It’s a sad, beautiful story. One I feel echoes through ‘Warble of a Smitten Knight’ – a quest about uncovering a wealthy lady’s secret and trying to bring her a little closer to the chivalrous knight who loves her. The subject of the quest is a noblewoman named Vivienne de Tabris. Like the lady of ‘Laüstic’, Vivienne seems chronically distracted and unable to focus on her courtly duties. She also has a great affinity for birds. After investigating her sleeping quarters, Geralt finds a feather and large claw marks. Later, he encounters a small bird outside Vivienne’s tent. It sings sweetly.
Vivienne suffers under a curse. By night she becomes part woman, part oriole. Her delicate features obscured by a grotesque beak, her skin covered in green and yellow feathers. This curse has driven her to a life characterised by lies and deceit. Like the jealous lord of ‘Laüstic’, Geralt’s task is to bring the lies and deceit to an end.
The game offers players two solutions to this quandary. Either, you can allow Vivienne’s chivalrous admirer, Guillaume, to take the curse onto himself. Or, you can transfer the curse to an unhatched oriole egg, leaving Vivienne with the lifespan of a small bird. A young man’s life will be destroyed, or an egg will be cursed and then crushed. I chose the egg. Vivienne chose a life without Guillaume. Lais are short stories. Sometimes cutting them short means creating an ugly, messy incision.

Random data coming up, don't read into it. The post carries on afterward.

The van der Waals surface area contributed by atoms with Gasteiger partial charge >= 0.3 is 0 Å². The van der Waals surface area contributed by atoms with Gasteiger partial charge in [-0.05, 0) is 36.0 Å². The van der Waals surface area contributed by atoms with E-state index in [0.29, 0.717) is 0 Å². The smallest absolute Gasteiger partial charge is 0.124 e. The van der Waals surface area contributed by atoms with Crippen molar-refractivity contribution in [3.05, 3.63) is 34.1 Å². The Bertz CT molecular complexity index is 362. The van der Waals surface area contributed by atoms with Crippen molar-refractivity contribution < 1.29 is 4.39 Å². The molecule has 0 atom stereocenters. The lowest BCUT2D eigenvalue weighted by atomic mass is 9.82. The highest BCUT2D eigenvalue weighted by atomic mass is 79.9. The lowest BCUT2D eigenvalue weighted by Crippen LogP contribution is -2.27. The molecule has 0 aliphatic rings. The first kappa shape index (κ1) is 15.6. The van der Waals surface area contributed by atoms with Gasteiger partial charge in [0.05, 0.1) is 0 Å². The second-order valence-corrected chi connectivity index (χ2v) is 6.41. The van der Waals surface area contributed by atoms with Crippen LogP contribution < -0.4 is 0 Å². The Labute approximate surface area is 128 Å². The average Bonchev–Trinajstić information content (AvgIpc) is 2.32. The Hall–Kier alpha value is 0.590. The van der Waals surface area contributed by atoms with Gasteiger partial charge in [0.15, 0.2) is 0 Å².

This quest draws from the same palette of ideas, images and sensations of Marie de France’s lais. Both ‘Warble of a Smitten Knight’ and ‘Laüstic’ contain similar lessons; the promise of a self-contained story is not always the promise of a quick resolution, or any resolution at all. A chivalric code, sometimes, is not the guarantee it seems. There are many games influenced by the medieval world on the surface, but The Witcher 3: Blood and Wine offers players an exploration of the world medieval people dreamt of, the world their stories proposed as possible, and the kind of heroes they imagined.